National Business Education Association: http://www.nbea.org/. NBEA includes
standards, publication lists, membership information, conference and meeting
information, scholarship information, and links to related sites.
Professional Secretaries International (PSI): http:www.gvi.net/psi/. PSI
provides information about the organization, certification, membership, products
and services, and full text of some products.
Vocational Education Resources:
http://pegasus.cc.ucf.edu/~sorg/vocation.html. This site offers a vast array of
links related to all aspects of vocational education including
school-to-work/tech prep, research, federal government information, legislation,
publications, career and job information, and training.
Skill Standards Network, American Training Standards Institute:
http://steps.atsi.edu. The ATSI site provides information on projects,
legislation, and standards.
Office of Vocational and Adult Education: http://www.ed.gov/offices/OVAE/.
This U.S. Department of Education site includes information on funding,
legislation, policy, school-to-work, press releases, and links to relevant
Skillsnet: http://www.skillsnet.org. SkillsNET provides national and
international trends, online technologies, publications, project descriptions, a
research library, and links to other websites.
South Dakota Department of Education: http://seti.tec.sd.us/sdve/vocedsd.htm.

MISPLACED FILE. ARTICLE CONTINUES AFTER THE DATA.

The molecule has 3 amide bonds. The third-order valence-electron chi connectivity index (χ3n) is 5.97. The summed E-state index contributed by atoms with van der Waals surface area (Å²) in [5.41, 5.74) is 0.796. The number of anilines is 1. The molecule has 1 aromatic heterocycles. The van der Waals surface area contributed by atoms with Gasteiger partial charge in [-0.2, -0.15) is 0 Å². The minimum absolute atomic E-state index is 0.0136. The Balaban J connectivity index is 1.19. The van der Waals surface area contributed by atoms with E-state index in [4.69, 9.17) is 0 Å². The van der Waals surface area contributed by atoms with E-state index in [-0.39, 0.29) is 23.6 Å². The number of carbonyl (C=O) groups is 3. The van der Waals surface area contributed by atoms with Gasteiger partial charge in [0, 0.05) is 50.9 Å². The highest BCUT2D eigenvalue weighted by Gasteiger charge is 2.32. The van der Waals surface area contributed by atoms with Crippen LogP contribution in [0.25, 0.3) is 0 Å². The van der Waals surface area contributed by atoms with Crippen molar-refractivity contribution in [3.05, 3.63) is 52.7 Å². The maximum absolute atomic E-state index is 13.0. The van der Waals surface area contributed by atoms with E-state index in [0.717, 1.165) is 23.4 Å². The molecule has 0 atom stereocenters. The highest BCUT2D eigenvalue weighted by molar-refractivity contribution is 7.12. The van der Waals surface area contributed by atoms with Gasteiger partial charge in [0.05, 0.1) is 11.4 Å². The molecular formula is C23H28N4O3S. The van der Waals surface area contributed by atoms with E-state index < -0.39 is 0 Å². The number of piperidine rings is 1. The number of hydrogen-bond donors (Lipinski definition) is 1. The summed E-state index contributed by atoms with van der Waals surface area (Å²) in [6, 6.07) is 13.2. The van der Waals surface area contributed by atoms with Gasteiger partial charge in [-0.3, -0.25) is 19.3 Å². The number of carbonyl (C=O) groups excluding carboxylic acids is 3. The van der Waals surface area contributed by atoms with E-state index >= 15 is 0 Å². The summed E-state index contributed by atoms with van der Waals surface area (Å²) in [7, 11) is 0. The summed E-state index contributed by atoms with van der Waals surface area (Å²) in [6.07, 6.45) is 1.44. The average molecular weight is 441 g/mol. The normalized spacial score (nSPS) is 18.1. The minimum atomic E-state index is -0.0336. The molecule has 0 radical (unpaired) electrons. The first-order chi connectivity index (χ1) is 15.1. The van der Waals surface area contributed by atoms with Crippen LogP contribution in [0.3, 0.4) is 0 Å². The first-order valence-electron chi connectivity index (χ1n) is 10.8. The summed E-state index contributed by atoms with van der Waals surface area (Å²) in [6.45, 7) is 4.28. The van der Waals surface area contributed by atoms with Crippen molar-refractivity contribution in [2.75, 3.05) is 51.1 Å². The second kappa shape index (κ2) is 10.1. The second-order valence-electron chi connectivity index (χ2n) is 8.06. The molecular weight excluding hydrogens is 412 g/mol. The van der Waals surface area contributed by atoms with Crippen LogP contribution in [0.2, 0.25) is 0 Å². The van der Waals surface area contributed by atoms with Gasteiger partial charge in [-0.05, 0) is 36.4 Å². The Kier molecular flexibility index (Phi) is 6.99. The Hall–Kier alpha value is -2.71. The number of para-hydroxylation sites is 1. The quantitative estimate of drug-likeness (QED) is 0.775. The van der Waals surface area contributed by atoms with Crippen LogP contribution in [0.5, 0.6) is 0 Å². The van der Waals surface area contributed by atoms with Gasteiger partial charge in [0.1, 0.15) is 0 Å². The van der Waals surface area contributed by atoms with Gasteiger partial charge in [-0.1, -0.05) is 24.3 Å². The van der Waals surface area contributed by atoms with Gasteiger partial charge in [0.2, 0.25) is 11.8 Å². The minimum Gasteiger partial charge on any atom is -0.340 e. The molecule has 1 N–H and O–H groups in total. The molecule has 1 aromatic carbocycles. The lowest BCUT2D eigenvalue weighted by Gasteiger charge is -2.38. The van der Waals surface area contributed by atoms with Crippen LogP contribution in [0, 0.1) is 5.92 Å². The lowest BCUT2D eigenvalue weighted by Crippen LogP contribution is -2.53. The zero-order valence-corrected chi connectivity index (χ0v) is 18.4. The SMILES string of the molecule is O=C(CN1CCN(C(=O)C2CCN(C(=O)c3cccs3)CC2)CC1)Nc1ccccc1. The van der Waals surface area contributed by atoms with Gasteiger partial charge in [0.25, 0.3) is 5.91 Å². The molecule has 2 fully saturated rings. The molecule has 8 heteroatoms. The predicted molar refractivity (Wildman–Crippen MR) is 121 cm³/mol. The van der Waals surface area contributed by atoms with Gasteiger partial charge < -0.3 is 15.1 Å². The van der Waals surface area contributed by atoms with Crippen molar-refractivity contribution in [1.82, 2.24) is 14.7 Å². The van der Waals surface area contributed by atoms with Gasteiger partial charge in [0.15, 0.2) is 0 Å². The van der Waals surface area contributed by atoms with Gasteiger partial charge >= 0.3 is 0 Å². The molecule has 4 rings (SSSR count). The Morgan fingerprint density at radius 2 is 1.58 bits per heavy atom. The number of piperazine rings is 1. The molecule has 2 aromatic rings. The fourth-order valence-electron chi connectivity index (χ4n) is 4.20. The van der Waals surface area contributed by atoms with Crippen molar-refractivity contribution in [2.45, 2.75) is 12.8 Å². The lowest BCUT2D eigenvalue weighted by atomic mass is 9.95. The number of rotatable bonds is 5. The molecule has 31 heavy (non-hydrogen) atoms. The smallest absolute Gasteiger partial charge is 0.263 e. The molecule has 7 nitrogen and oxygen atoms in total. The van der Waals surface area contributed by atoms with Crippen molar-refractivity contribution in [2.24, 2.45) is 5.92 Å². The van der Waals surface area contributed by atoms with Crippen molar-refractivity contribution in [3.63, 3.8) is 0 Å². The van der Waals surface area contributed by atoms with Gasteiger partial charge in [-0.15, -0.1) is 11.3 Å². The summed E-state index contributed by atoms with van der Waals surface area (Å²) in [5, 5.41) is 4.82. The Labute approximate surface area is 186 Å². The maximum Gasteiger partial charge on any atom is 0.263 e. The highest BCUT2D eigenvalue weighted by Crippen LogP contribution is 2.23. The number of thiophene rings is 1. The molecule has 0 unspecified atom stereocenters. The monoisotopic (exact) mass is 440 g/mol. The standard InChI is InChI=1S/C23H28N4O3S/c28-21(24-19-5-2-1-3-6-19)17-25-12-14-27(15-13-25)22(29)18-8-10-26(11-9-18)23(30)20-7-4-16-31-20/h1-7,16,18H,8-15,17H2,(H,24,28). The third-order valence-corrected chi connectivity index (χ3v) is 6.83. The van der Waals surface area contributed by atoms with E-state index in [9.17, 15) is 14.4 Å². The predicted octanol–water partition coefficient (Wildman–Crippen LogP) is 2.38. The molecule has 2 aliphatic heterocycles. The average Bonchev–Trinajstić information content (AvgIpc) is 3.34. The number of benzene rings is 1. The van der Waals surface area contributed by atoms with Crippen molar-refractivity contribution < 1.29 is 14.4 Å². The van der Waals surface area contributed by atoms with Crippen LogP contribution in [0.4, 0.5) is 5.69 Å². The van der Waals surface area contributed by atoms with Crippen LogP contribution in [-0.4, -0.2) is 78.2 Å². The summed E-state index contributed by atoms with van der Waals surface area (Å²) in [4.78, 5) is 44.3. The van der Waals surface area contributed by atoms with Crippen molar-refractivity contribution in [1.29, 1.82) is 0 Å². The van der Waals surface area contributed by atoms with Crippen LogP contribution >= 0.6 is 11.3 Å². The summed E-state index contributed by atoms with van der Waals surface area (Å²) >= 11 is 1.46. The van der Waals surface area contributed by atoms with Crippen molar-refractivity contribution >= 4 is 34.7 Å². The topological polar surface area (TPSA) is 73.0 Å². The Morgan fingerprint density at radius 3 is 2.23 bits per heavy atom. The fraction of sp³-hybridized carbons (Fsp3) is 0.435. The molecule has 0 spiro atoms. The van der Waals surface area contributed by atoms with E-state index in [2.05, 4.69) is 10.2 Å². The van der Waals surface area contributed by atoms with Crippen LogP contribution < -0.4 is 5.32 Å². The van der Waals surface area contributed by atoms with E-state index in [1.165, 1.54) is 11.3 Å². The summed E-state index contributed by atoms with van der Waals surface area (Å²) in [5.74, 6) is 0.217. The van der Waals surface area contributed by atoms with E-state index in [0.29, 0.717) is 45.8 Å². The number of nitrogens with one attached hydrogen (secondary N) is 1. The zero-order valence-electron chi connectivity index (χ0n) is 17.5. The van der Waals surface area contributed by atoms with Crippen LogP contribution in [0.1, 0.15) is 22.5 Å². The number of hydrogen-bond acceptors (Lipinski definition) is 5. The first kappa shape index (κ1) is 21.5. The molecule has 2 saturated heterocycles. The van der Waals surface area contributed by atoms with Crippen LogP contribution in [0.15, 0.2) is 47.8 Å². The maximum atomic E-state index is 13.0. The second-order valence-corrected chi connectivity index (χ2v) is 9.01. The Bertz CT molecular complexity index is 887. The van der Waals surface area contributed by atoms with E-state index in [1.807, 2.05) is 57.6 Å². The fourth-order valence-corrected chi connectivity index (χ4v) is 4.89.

This state site provides a calendar of events, excellent links, and other
O*NET: http://www.doleta.gov/programs/onet/. This Department of Labor site
replaces the outdated DICTIONARY OF OCCUPATIONAL TITLES. It includes information
about job characteristics and worker attributes and provides links to other
Florida School-to-Work Information Navigator: http://www.flstw.fsu.edu/. The
Florida site includes information on grants and legislation, professional
development, resources, a calendar of events, and links to other sites.
School-to-Work National Office: http://www.stw.ed.gov/. This government site
includes hot topics, resources and tools, grant information, lists of technical
assistance providers and state initiatives, and a calendar of events.
ERIC Review on School-to-Work: http://www.aspensys.com/eric/ter/stw/. Full
text of THE ERIC REVIEW issue on school-to-work is available at this site.
AskERIC Virtual Library and Other Resources: http://www. askeric.org. This is
a gateway to the resources of AskERIC including the AskERIC Virtual Library, a
Q&A service, links to all ERIC components, and the searchable ERIC database.
National Center for Education Statistics: http://www.ed.gov/NCES/. This U.S.
Department of Education site includes frequently asked questions, publications,
and information about projects, data, and surveys.
Caudron, S. "Wake Up to New Learning
Technologies." TRAINING AND DEVELOPMENT 50, no. 5 (May 1996): 30-35.
Glener, D. "The Promise of Internet-Based Training." TRAINING AND DEVELOPMENT
50, no. 9 (September 1996): 57-58.
Leiken, E. "The Net: Where It's @." TECHNIQUES: MAKING EDUCATION AND CAREER
CONNECTIONS 71, no. 8 (November-December 1996): 34-40.
Matyska, R. J., Jr. "Using the Internet to Expand Resources." BUSINESS
EDUCATION FORUM 50, no. 2 (December 1995): 19-22.
Wagner, J. O. USING THE INTERNET IN VOCATIONAL EDUCATION. ERIC DIGEST NO.
160. Columbus: ERIC Clearinghouse on Adult, Career, and Vocational Education,
1995. (ED 385 777)
Wulf, Katie. "Training via the Internet: Where Are We?" TRAINING AND
DEVELOPMENT 50, no. 5 (May 1996): 50-55.